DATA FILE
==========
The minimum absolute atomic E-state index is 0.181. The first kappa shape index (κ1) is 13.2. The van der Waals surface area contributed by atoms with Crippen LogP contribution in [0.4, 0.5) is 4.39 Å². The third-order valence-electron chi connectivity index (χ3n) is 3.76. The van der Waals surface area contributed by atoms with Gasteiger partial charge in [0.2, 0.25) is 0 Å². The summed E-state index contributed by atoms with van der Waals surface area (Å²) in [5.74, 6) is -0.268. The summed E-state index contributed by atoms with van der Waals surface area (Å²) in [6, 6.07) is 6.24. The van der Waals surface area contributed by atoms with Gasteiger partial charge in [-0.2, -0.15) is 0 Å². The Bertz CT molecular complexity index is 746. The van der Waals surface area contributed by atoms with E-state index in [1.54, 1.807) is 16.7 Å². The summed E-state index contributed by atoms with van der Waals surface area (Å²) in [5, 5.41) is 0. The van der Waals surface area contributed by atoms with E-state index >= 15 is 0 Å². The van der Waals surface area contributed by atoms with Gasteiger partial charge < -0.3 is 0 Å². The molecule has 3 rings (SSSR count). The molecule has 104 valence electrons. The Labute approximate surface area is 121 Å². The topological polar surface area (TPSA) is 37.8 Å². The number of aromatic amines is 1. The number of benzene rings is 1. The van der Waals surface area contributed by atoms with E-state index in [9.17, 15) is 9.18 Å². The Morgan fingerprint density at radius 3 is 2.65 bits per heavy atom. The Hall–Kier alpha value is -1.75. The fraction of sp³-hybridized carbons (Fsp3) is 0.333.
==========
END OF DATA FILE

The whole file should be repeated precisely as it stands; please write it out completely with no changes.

The minimum absolute atomic E-state index is 0.181. The first kappa shape index (κ1) is 13.2. The van der Waals surface area contributed by atoms with Crippen LogP contribution in [0.4, 0.5) is 4.39 Å². The third-order valence-electron chi connectivity index (χ3n) is 3.76. The van der Waals surface area contributed by atoms with Gasteiger partial charge in [0.2, 0.25) is 0 Å². The summed E-state index contributed by atoms with van der Waals surface area (Å²) in [5.74, 6) is -0.268. The summed E-state index contributed by atoms with van der Waals surface area (Å²) in [6, 6.07) is 6.24. The van der Waals surface area contributed by atoms with Gasteiger partial charge in [-0.2, -0.15) is 0 Å². The Bertz CT molecular complexity index is 746. The van der Waals surface area contributed by atoms with E-state index in [1.54, 1.807) is 16.7 Å². The summed E-state index contributed by atoms with van der Waals surface area (Å²) in [5, 5.41) is 0. The van der Waals surface area contributed by atoms with E-state index >= 15 is 0 Å². The van der Waals surface area contributed by atoms with Gasteiger partial charge < -0.3 is 0 Å². The molecule has 3 rings (SSSR count). The molecule has 104 valence electrons. The Labute approximate surface area is 121 Å². The topological polar surface area (TPSA) is 37.8 Å². The number of aromatic amines is 1. The number of benzene rings is 1. The van der Waals surface area contributed by atoms with E-state index in [9.17, 15) is 9.18 Å². The Morgan fingerprint density at radius 3 is 2.65 bits per heavy atom. The Hall–Kier alpha value is -1.75. The fraction of sp³-hybridized carbons (Fsp3) is 0.333.